I remember vividly when I made the decision it was rude to say “no.” My 6-year-old brother tried it on my mother, and it didn’t go well. I don’t remember what he said no to. I just remember her humming anxiously, stomping around, making sure he knew he was bad for “doing that to her.” As if his no caused her to stop loving him. From the height of the whole of my three years, I knew that was bad news. So, I said yes. Even when I wanted to say no, I said yes to not lose my mom’s love; then later, to not lose it from anyone else.

I am not alone. A lot of us say yes because we’re afraid of not being loved or liked, accepted or included.

I said yes so often when I meant no, I stopped knowing what my actual yes’s were.

It took me years to realize that saying yes when I meant no was always a bad idea. It led to deception, resentment, disappointment, and even danger.

Then one day, it happened. A co-worker asked me to help them move that weekend. Kind of assumed I would say yes actually more than asked me if I could. And maybe that is what turned me around. I had become such “the friend who would say yes.” I said no. I should say, no came out of me. I was not completely in charge, more like a witness. I didn’t even give an explanation. I wasn’t rude or unkind. Just clear. no. I had started writing a book and had planned to stay in my pajamas and write all weekend. So, no.

And from that day, I became the friend who says no when she means no. I lost a few friends. Friendships that were one-way streets. They only existed because I always said yes to them. Not real friends now that I know better.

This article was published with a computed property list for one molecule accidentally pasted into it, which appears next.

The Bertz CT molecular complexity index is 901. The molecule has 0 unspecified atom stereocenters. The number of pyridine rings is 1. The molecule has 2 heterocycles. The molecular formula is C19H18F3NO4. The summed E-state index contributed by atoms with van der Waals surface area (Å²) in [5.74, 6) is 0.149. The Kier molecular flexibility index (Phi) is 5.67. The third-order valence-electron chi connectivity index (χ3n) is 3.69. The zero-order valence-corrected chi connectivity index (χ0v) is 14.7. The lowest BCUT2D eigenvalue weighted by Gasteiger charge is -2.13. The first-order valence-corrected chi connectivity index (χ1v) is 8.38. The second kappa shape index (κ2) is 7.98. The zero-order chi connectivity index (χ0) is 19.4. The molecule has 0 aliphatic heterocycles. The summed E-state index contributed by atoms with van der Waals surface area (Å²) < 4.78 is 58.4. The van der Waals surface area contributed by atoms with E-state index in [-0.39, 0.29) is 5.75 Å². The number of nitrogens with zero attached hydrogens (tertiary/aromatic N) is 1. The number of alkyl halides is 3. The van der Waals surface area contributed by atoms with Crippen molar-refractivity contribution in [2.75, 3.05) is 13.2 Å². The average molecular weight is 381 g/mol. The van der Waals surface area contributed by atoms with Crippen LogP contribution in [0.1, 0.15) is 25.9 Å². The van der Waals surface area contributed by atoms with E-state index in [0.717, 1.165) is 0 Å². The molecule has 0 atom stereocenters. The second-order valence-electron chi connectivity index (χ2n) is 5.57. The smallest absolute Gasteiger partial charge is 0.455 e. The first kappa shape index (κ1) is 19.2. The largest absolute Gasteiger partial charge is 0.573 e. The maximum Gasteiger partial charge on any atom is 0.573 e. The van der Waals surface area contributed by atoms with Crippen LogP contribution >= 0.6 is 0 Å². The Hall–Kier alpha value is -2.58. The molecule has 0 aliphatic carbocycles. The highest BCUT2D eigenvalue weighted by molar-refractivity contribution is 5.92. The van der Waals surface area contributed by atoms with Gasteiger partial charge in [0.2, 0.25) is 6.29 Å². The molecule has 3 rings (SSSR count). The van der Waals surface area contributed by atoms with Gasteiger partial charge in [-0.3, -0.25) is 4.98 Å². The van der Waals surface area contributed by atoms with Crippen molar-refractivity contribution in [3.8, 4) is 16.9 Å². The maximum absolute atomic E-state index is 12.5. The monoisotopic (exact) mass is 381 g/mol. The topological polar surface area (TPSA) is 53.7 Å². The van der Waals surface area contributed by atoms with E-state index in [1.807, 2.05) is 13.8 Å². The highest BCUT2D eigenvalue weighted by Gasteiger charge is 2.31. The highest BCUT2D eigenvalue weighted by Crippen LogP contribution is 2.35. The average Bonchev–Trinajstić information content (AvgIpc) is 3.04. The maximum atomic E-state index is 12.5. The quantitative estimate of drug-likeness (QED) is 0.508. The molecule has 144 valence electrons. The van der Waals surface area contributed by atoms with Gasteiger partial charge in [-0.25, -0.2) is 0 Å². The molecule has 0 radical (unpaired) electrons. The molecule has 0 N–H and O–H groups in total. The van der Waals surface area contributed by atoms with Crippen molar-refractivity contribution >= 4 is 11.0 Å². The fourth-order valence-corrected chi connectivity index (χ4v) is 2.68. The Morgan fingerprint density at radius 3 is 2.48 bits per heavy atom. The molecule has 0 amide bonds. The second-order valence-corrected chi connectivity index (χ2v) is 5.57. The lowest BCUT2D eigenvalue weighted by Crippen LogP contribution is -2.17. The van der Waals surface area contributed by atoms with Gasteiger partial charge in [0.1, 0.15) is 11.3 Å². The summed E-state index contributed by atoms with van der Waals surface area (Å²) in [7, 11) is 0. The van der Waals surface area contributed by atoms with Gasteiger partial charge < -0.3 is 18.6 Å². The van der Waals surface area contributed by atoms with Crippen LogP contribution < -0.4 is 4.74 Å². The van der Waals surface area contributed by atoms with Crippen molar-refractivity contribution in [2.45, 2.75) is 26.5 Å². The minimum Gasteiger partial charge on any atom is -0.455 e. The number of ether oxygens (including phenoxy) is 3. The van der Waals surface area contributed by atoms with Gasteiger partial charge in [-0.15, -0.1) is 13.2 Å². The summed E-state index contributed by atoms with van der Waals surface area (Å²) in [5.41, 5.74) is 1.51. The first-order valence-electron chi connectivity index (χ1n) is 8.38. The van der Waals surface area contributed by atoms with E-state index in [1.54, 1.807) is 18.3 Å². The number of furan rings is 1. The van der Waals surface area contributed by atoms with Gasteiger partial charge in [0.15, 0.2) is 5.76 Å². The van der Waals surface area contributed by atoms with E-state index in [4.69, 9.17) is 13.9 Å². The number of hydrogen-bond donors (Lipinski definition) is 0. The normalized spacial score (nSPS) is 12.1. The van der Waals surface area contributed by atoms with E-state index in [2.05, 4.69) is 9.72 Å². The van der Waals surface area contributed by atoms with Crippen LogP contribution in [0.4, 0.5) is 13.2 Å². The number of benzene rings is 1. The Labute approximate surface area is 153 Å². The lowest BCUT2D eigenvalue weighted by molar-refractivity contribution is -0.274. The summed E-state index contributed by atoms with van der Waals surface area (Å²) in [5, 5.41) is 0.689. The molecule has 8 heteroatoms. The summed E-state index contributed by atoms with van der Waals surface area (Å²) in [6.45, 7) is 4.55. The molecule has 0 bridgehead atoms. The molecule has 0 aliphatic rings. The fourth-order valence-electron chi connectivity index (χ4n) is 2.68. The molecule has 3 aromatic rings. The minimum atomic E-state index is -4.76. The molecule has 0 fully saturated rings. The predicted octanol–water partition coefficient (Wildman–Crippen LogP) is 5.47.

I’ve seen CEOs and established artists, and mothers and powerful people twist their knickers so awkwardly, even lie through their teeth and saying yes to avoid saying no – out of guilt, shame, or fear.

To become more productive, people don’t realize they have to clean up their boundaries. They have to learn how to use this two-letter word. Very short word for such an impact it can have on our lives.

I knew how to say no before three years old. It’s funny how some skills we knew as kids, we lose as we grow-up, and then have to relearn them. My no’s were yanked out of me. I took them back. Try it. You’ll be surprised how much room that gives you for the yes’s that matter.


  • Sophie Chiche

    Founder + CEO


    French-American entrepreneur Sophie Chiche, who created the inspirational and popular website Life by Me, created and founded the urban sweat lodge, Shape House, has blazed a trail for female entrepreneurs. An author, journalist, philanthropist, social activist and global visionary, Sophie has used her knowledge in the field of psychology to change the way we look at sweat, food and self-worth. Her present company, becurrent, helps global organizations increase their output by doing less. Her work has been featured on Ellen, Good Morning America, E!, The Today Show, Billboard, NY Times, LA Times, TEDx, and the Huffington Post.

    And she did it all… while actually doing less.